What is badly needed in the field of indoor air quality and HVAC is a low priced passive filter for carbon monoxide in air that works at room temperature and does not become contaminated so as to require periodic replacement or maintenance. This filter should function in a dry state and not require moving parts. It should remove most of the carbon monoxide normally present in breathable air as this air is passed through it at a reasonable flow rate. In addition, the filter should be simple to manufacture.
A tube, bulb, flat tile, or other reaction chamber is filled with a fine fibrous material such as fiberglass that has been coated with titanium dioxide. Embedded in the mesh of fibrous material is a source of ultraviolet light that excites the titanium dioxide into a photocatalytic state.
Incident photons create electron-hole pairs in the titanium dioxide forming an active surface that has an affinity for oxygen molecules. When a CO molecule attaches to the titanium oxide-oxygen radical, the entire complex oxidizes the CO to carbon dioxide, a stable compound which is then released. Thus incoming carbon monoxide is effectively oxidized to carbon dioxide. There is no poisoning or degradation of the titanium dioxide in the filter by this process. Since carbon dioxide in low concentrations in breathable air is not objectionable, the filter converts a poisonous, very undesirable gas, to a stable, not undesirable one.
One embodiment of the present invention is to form filter plates several feet square of the fibrous filter material. Each plate can contain a UV source, or the light can be piped into the material with lossy fiber optics (light fibers that loose light through their outer walls). The lossy light fibers themselves can be coated with titanium dioxide which becomes photocatalytic anytime UV light is in the fiber. Such lossy fibers can be formed into flat plates or placed in a bulb or chamber. The fiber ends can be terminated in a UV reflector to cause light reaching the fiber end to travel backward down the fiber and more efficiently defuse into the titanium dioxide.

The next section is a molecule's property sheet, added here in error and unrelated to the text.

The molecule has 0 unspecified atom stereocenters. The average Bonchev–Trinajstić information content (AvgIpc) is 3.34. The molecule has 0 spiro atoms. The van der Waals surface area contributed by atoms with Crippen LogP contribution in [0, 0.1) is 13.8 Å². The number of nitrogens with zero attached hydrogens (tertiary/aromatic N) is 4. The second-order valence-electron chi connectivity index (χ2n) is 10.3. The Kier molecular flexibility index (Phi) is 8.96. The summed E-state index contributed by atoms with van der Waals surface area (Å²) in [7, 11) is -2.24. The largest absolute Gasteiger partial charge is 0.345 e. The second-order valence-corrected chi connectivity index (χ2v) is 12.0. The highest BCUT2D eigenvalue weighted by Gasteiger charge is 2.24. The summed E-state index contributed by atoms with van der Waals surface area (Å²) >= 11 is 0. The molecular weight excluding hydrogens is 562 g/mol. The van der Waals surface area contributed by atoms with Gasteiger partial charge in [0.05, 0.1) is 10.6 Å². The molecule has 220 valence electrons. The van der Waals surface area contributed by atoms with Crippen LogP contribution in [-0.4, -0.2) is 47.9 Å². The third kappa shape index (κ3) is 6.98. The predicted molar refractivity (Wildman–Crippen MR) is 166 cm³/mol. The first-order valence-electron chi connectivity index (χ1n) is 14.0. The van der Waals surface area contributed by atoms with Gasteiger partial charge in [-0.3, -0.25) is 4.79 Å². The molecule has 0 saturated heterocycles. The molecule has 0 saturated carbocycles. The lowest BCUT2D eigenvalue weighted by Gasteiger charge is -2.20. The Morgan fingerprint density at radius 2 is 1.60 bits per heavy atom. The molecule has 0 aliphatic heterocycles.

Such filters can be placed into the airflow of a building HVAC system to effectively remove CO from the circulating air supply of a building. These filters also have uses for filtering carbon monoxide from flow gases in pipes.
For a more complete understanding of this invention, reference should now be made to the embodiments illustrated in greater detail in the accompanying drawings and described below by way of examples of the invention.
FIG. 1 is a schematic diagram showing a bulb or reaction chamber filled with titanium dioxide and illuminated with an internal ultraviolet light source.
FIG. 2 shows a conceptual design for a possible reaction chamber.
FIG. 3 is a diagram showing the essential steps of the dry titanium dioxide photocatalytic chemistry as carbon monoxide is converted to carbon dioxide.
FIG. 4 shows a flat plate filter suitable for HVAC systems.
FIG. 5 shows another flat plate filter suitable for use in HVAC systems.
It should be understood, of course, that the invention is not necessarily limited to the particular embodiments illustrated herein.
The carbon monoxide filter is shown schematically in FIG. 1. Here a reaction chamber 1 forming a closed area is filled with a web or matrix of inert material 3. This inert material must be such that it can hold titanium dioxide and in addition not react with incoming air. Its most important property is that it provide mechanical support for the powered titanium dioxide. An addition, it should not be oxidized by the passage of moisture. Also, since the titanium dioxide is excited by light photons, this material should not compete for photons. A simple fibrous material such as fiber glass make by Owens Corning is quite sufficient. However, the invention is not limited to the use of fiberglass; any fibrous material capable of holding powdered titanium dioxide, either with and adhesive, or without, is acceptable and may be incorporated into the present invention.